“We tell the children it’s just noise,” Nisreen said, in response to my question about the bombings. “Ibrahim is three and gets annoyed. He yells at the missiles ‘Be quiet already!’ It’s actually funny. But Mariam is five and understands and is terrified. The bombs come one after the other – boom! boom! boom! It’s terrible.”
“What does Mariam understand?” I asked.
“That the Jews are bombing us.”
On my way to pick up Adam from preschool, I stopped at a natural foods store to buy semolina flour so we could make the traditional holiday cookies. The saleswoman didn’t know what semolina was, but I found a package of it hidden between the organic almond flour and fair trade, sustainable coconut sugar. In a charming Southern accent, she asked if I needed anything else. Without expectation, I asked for rosewater and was shocked when she seemed to know what it was. She took me to a small aisle and offered me a tiny bottle capped by what looked like an eyedropper.
“That’s for eating?” I asked her.
“Ah, no, you don’t eat it,” she said, taken aback. “It’s wonderful for the face; it refreshes the skin.”
At home, I prepared a festive dinner and insisted that we make holiday cookies. I tried to draw Osama into the decision of what to use as a substitute for rosewater in the dough.
“I don’t like holidays,” he said. His phone rang and I saw Salam’s name on the screen again. I heard Osama encourage her to bake ka’ak il-eid, the same holiday cookies he had just disdained.
After he hung up, he explained to me: “She’s afraid to go to the kitchen.”
“Is the kitchen more exposed than the bedroom?” I asked.
“No,” Osama said. “There’s no difference, but she’s traumatized. I thought it would do her good to focus on making cookies for the children.”
Adam sat in a corner of the kitchen, absorbed in building a Lego tower with his sister, Forat. I wanted to hug them both, to hold them close to me. But Osama was rolling a cigarette, and I didn’t want Adam to notice him leaving the house.
“Try to keep the World Health Organization from following me,” Osama requested.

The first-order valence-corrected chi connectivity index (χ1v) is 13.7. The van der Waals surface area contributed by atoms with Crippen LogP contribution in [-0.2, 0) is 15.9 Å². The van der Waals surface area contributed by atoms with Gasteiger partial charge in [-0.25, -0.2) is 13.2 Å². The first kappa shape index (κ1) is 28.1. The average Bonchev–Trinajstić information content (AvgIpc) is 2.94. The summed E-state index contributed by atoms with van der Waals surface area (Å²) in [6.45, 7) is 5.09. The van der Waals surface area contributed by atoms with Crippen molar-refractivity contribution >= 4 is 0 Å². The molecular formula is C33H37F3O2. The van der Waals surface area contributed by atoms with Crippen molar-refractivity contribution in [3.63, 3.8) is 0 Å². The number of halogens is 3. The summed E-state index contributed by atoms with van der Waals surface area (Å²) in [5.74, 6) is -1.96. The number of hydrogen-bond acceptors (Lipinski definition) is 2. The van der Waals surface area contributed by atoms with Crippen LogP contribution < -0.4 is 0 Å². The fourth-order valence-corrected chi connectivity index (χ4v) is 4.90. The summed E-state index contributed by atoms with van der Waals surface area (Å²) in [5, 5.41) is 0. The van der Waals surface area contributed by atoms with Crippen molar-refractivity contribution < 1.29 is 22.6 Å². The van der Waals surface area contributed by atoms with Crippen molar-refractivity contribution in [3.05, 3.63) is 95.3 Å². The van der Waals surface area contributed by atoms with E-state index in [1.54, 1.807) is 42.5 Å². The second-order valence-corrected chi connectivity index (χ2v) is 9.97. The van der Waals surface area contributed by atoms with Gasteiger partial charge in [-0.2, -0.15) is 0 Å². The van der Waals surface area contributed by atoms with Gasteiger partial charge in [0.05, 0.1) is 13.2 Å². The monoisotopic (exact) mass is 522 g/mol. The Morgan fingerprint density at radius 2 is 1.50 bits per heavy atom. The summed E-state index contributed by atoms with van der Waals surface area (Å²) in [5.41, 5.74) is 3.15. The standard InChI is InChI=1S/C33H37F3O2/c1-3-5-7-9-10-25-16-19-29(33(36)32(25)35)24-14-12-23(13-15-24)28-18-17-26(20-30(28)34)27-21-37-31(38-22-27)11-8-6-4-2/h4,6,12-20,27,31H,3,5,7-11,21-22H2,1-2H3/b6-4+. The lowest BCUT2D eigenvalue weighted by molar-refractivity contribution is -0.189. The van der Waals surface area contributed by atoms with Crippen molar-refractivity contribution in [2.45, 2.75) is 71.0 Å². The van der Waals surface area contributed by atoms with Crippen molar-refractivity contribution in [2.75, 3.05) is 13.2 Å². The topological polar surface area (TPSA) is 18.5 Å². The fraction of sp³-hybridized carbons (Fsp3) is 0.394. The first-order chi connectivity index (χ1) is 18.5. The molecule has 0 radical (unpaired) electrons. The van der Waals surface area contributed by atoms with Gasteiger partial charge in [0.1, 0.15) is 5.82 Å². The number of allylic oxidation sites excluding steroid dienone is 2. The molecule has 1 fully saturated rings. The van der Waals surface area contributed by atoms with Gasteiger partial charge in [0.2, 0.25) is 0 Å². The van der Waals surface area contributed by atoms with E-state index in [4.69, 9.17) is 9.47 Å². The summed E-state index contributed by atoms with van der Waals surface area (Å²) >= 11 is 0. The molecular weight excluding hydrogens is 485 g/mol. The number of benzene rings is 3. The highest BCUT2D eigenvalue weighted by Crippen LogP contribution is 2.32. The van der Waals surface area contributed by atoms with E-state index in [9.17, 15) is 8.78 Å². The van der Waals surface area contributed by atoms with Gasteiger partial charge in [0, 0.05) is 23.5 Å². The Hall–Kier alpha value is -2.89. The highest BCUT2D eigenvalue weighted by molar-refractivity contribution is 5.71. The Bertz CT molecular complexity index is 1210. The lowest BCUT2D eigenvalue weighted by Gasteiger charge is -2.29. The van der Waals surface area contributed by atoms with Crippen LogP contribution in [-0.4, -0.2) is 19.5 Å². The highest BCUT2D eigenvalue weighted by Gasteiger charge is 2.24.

But on his way out of the apartment, he stopped. “What are you doing?” he asked me.
“Making ka’ak,” I said. Cookies.
“Why are you doing it like that?”
“I don’t have the mold we use in Ramallah.”
“You don’t need it, just roll them like we did in Philadelphia.”
The dough kept getting mixed in with the walnut and date fillings. My failed attempts seemed to motivate Osama to join me in trying to create a holiday atmosphere after all.
He rested his cigarette on the counter and sat down next to me. He began to form cookies into ring shapes, maybe trying to connect to his mother or siblings in Gaza, who at that moment were lying in their beds, waking sporadically when the shelling got close. Or maybe they were lying sleepless as they had the previous night, trying to measure the distance between the bombs and the children’s beds.
Adam and Forat abandoned their tower and joined Osama, rolling dough and mostly licking the spoons, until the baking sheets were full.
I made a quick calculation: This was the third war Osama and I had experienced together, each time outside of Gaza and outside of Tel Aviv, with Osama glued to the news and his telephone. I was also glued to the phone, talking to Gaza, talking to Tel Aviv, worrying about the people I love in both places while also understanding that there is no symmetry between their situations.
As in Ramallah, here we are safe from the bombing.
I placed the trays of crooked cookies into the oven.
“Kul sana wa inta salem,” I told Osama. Happy holiday. This time he didn’t pull away from my embrace.